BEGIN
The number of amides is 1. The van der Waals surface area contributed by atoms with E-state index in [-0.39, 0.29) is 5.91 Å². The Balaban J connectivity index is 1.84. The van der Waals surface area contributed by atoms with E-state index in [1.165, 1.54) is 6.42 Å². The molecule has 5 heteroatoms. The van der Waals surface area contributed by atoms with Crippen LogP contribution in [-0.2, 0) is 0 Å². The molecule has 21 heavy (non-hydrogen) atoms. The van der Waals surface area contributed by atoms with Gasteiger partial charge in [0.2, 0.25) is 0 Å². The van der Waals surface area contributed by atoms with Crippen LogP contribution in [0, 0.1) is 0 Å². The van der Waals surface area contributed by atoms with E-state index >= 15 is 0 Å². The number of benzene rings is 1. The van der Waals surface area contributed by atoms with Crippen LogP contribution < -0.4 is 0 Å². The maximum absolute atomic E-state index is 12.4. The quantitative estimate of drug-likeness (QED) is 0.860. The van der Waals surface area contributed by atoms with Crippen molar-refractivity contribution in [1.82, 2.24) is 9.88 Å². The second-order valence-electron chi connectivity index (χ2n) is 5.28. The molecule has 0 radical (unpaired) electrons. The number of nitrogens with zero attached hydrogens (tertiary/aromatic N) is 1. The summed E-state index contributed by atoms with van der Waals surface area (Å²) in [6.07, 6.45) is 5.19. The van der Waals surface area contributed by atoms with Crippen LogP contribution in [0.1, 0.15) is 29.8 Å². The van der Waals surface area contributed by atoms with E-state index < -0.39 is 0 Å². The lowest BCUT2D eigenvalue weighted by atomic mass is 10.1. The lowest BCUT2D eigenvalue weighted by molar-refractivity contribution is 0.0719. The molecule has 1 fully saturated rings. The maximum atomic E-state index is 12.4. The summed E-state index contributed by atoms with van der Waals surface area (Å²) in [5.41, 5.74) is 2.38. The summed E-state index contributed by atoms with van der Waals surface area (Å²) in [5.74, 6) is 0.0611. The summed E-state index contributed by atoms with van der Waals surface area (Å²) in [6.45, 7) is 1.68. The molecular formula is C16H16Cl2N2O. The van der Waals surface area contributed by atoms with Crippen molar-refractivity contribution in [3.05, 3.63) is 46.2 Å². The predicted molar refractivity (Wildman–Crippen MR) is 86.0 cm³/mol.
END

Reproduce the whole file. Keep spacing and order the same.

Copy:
The number of amides is 1. The van der Waals surface area contributed by atoms with E-state index in [-0.39, 0.29) is 5.91 Å². The Balaban J connectivity index is 1.84. The van der Waals surface area contributed by atoms with E-state index in [1.165, 1.54) is 6.42 Å². The molecule has 5 heteroatoms. The van der Waals surface area contributed by atoms with Crippen LogP contribution in [-0.2, 0) is 0 Å². The molecule has 21 heavy (non-hydrogen) atoms. The van der Waals surface area contributed by atoms with Gasteiger partial charge in [0.2, 0.25) is 0 Å². The van der Waals surface area contributed by atoms with Crippen LogP contribution in [0, 0.1) is 0 Å². The van der Waals surface area contributed by atoms with E-state index >= 15 is 0 Å². The number of benzene rings is 1. The van der Waals surface area contributed by atoms with Crippen LogP contribution < -0.4 is 0 Å². The maximum absolute atomic E-state index is 12.4. The quantitative estimate of drug-likeness (QED) is 0.860. The van der Waals surface area contributed by atoms with Crippen molar-refractivity contribution in [1.82, 2.24) is 9.88 Å². The second-order valence-electron chi connectivity index (χ2n) is 5.28. The molecule has 0 radical (unpaired) electrons. The number of nitrogens with zero attached hydrogens (tertiary/aromatic N) is 1. The summed E-state index contributed by atoms with van der Waals surface area (Å²) in [6.07, 6.45) is 5.19. The van der Waals surface area contributed by atoms with Crippen LogP contribution in [0.1, 0.15) is 29.8 Å². The van der Waals surface area contributed by atoms with E-state index < -0.39 is 0 Å². The lowest BCUT2D eigenvalue weighted by atomic mass is 10.1. The lowest BCUT2D eigenvalue weighted by molar-refractivity contribution is 0.0719. The molecule has 1 fully saturated rings. The maximum atomic E-state index is 12.4. The summed E-state index contributed by atoms with van der Waals surface area (Å²) in [5.41, 5.74) is 2.38. The summed E-state index contributed by atoms with van der Waals surface area (Å²) in [5.74, 6) is 0.0611. The summed E-state index contributed by atoms with van der Waals surface area (Å²) in [6.45, 7) is 1.68. The molecular formula is C16H16Cl2N2O. The van der Waals surface area contributed by atoms with Crippen molar-refractivity contribution in [3.05, 3.63) is 46.2 Å². The predicted molar refractivity (Wildman–Crippen MR) is 86.0 cm³/mol.